Hello! I'm Andrew, a native of Seattle currently living in the San Francisco Bay Area. I am a software engineer as well as a computer science student. I aim to design systems that are secure, performant, and intuitive for both users and engineers, and I'm interested in studying how we can make that easy to do, both through languages and tooling and through CS education.
I graduated from Carnegie Mellon University in 2017 with a BS in Computer Science. I spent two years in the software industry before returning to school to pursue my interests in CS education. Currently, I am a third-year MS student studying computer science at Stanford University.
In the Spring 2022 quarter at Stanford, I am teaching CS 107A, the ACE section for CS 107, and CS 9, a course on the SWE interview process. In previous quarters, I've taught CS 107A, CS 107, and CS 9, and CAed for CS 107 and CS 110. At Carnegie Mellon, I was a TA for a variety of courses including theoretical computer science (15-251), discrete mathematics (15-151), practical UNIX (15-131), data structures and C programming (15-122), and intro programming (15-112).
I work at Google as a senior software engineer developing the front-end of the Google homepage and searchbox. (Before you ask, those weird suggestions you see come from real people, and no, I don't really do much machine learning in my work.) Unfortunately it's my policy not to write referrals when asked, so I politely decline such requests. In the past, I interned at Facebook, Microsoft, and a small SF-based startup.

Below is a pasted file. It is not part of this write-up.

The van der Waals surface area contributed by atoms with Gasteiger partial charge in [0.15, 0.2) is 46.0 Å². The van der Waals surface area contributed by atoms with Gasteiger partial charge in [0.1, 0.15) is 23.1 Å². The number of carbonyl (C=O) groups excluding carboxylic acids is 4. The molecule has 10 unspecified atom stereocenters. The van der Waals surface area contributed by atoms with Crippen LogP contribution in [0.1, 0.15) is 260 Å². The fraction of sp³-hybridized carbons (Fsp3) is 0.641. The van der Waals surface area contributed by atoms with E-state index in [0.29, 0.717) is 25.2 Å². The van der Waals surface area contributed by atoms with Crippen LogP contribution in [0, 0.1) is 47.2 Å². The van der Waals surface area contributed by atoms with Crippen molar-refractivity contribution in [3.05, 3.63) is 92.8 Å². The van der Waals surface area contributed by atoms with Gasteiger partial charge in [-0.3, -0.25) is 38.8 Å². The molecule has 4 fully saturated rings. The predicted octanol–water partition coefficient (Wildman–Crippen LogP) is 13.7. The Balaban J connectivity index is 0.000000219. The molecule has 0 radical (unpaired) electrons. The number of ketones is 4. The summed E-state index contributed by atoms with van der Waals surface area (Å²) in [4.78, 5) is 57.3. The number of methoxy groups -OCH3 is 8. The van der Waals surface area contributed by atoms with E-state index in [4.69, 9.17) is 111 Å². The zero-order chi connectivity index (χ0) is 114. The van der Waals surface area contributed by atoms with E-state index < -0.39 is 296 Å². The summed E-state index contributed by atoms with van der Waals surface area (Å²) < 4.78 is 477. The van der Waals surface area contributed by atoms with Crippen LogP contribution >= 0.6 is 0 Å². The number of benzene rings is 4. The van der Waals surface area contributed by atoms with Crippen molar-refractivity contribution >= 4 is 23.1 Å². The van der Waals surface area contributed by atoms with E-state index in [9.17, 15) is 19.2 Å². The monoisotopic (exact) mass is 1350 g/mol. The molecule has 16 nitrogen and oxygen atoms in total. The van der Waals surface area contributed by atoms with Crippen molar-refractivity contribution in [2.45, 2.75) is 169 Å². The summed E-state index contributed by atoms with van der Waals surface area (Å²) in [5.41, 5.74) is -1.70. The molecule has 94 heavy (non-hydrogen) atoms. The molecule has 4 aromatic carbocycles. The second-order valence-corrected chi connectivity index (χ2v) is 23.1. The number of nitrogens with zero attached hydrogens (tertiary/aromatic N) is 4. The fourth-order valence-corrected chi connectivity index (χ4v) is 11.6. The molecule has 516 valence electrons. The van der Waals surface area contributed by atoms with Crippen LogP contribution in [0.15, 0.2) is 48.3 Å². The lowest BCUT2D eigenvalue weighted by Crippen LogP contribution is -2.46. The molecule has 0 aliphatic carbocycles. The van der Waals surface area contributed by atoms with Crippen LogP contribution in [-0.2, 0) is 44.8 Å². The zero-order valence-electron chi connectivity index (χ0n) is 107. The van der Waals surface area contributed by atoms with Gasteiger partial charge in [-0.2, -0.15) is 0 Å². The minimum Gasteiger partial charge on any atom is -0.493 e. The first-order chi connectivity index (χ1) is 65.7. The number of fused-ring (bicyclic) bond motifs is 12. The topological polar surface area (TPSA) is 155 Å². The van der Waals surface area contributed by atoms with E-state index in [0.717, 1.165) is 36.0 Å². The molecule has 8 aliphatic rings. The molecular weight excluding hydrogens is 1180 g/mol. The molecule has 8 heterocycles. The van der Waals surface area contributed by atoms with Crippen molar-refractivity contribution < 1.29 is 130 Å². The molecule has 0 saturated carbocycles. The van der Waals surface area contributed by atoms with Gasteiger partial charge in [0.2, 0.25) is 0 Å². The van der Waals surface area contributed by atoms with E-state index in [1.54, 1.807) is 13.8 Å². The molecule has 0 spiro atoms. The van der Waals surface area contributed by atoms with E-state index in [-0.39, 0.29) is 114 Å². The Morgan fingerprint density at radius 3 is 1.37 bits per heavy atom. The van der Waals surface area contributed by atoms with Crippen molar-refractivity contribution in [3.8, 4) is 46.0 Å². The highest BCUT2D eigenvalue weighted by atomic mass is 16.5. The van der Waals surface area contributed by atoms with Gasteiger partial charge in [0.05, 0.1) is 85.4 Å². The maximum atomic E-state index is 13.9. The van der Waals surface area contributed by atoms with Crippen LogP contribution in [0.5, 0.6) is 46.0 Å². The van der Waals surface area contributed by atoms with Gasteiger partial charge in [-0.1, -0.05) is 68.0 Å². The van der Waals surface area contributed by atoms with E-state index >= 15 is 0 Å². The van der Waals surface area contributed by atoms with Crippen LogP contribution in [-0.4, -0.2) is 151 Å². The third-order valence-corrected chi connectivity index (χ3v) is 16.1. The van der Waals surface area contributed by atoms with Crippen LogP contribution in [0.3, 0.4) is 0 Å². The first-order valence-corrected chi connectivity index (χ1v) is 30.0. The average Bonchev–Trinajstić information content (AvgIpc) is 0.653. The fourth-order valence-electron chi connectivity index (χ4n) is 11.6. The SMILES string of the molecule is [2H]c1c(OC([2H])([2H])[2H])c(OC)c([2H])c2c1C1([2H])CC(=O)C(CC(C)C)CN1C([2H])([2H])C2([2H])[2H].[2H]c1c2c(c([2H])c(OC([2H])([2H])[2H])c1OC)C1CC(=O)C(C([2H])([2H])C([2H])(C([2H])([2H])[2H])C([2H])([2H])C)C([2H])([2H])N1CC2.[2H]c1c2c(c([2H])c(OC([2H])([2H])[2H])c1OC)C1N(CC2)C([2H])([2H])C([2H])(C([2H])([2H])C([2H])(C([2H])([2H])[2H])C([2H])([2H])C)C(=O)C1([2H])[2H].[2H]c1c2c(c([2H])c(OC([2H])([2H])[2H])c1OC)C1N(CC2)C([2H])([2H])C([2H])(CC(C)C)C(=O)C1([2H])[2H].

Opinions are my own and don't represent my employer or anyone else. In that vein: Spaces are better than tabs. Vim is better than emacs. Firefox is just as good as Chrome, and is better for the web ecosystem (although my colleagues working on Chrome are talented and well-intentioned). Linux is great, but isn't for everybody, and that's okay.
If you want to contact me, my Stanford username is adbenson, and I'm confident you can put together the email address from there. Or if you know me in real life, you can use those channels too.